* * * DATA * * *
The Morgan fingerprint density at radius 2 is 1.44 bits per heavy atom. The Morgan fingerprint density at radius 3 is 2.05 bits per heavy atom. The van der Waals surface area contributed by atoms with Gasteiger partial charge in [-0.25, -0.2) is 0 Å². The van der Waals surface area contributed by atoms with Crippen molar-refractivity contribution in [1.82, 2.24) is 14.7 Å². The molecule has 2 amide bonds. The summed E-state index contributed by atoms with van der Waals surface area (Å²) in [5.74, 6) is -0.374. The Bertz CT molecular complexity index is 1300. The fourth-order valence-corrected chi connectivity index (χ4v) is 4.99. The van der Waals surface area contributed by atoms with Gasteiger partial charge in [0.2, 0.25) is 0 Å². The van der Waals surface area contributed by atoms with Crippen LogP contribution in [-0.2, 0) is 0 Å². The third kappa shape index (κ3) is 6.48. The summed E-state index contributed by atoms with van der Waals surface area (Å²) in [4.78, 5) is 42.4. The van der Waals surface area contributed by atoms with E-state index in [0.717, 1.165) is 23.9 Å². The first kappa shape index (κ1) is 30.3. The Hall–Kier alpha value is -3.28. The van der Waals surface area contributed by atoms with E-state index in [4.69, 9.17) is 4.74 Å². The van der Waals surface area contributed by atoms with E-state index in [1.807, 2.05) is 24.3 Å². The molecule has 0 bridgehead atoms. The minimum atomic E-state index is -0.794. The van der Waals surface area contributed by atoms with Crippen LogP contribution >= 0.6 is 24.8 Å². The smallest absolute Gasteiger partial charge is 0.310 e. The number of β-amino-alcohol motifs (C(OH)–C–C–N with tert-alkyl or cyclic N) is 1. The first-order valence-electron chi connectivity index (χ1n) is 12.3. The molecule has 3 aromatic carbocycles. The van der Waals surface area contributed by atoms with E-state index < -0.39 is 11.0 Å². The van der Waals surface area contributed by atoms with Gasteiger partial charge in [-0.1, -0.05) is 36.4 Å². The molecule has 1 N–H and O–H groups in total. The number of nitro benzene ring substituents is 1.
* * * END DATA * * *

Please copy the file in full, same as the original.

The Morgan fingerprint density at radius 2 is 1.44 bits per heavy atom. The Morgan fingerprint density at radius 3 is 2.05 bits per heavy atom. The van der Waals surface area contributed by atoms with Gasteiger partial charge in [-0.25, -0.2) is 0 Å². The van der Waals surface area contributed by atoms with Crippen molar-refractivity contribution in [1.82, 2.24) is 14.7 Å². The molecule has 2 amide bonds. The summed E-state index contributed by atoms with van der Waals surface area (Å²) in [5.74, 6) is -0.374. The Bertz CT molecular complexity index is 1300. The fourth-order valence-corrected chi connectivity index (χ4v) is 4.99. The van der Waals surface area contributed by atoms with Gasteiger partial charge in [0.2, 0.25) is 0 Å². The van der Waals surface area contributed by atoms with Crippen LogP contribution in [-0.2, 0) is 0 Å². The third kappa shape index (κ3) is 6.48. The summed E-state index contributed by atoms with van der Waals surface area (Å²) in [4.78, 5) is 42.4. The van der Waals surface area contributed by atoms with E-state index in [0.717, 1.165) is 23.9 Å². The first kappa shape index (κ1) is 30.3. The Hall–Kier alpha value is -3.28. The van der Waals surface area contributed by atoms with E-state index in [4.69, 9.17) is 4.74 Å². The van der Waals surface area contributed by atoms with E-state index in [1.807, 2.05) is 24.3 Å². The molecule has 0 bridgehead atoms. The minimum atomic E-state index is -0.794. The van der Waals surface area contributed by atoms with Crippen LogP contribution >= 0.6 is 24.8 Å². The smallest absolute Gasteiger partial charge is 0.310 e. The number of β-amino-alcohol motifs (C(OH)–C–C–N with tert-alkyl or cyclic N) is 1. The first-order valence-electron chi connectivity index (χ1n) is 12.3. The molecule has 3 aromatic carbocycles. The van der Waals surface area contributed by atoms with E-state index < -0.39 is 11.0 Å². The van der Waals surface area contributed by atoms with Gasteiger partial charge in [-0.1, -0.05) is 36.4 Å². The molecule has 1 N–H and O–H groups in total. The number of nitro benzene ring substituents is 1.